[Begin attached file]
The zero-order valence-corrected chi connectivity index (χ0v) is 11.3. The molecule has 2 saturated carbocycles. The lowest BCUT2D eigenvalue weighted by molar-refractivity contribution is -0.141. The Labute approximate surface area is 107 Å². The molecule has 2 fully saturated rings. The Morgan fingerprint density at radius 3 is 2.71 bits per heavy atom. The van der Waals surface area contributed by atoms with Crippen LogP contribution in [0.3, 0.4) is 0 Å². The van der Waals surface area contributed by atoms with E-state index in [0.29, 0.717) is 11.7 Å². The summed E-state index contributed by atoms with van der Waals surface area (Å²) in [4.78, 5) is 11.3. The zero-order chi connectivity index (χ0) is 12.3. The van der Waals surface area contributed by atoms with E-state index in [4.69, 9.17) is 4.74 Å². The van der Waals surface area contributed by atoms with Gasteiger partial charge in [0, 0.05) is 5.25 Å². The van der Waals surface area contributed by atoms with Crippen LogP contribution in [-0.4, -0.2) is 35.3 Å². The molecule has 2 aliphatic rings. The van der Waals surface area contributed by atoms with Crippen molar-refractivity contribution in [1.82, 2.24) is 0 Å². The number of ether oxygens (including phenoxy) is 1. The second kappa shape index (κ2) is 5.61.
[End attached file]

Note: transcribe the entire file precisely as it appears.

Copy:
The zero-order valence-corrected chi connectivity index (χ0v) is 11.3. The molecule has 2 saturated carbocycles. The lowest BCUT2D eigenvalue weighted by molar-refractivity contribution is -0.141. The Labute approximate surface area is 107 Å². The molecule has 2 fully saturated rings. The Morgan fingerprint density at radius 3 is 2.71 bits per heavy atom. The van der Waals surface area contributed by atoms with Crippen LogP contribution in [0.3, 0.4) is 0 Å². The van der Waals surface area contributed by atoms with E-state index in [0.29, 0.717) is 11.7 Å². The summed E-state index contributed by atoms with van der Waals surface area (Å²) in [4.78, 5) is 11.3. The zero-order chi connectivity index (χ0) is 12.3. The van der Waals surface area contributed by atoms with E-state index in [4.69, 9.17) is 4.74 Å². The van der Waals surface area contributed by atoms with Gasteiger partial charge in [0, 0.05) is 5.25 Å². The van der Waals surface area contributed by atoms with Crippen LogP contribution in [-0.4, -0.2) is 35.3 Å². The molecule has 2 aliphatic rings. The van der Waals surface area contributed by atoms with Crippen molar-refractivity contribution in [1.82, 2.24) is 0 Å². The number of ether oxygens (including phenoxy) is 1. The second kappa shape index (κ2) is 5.61.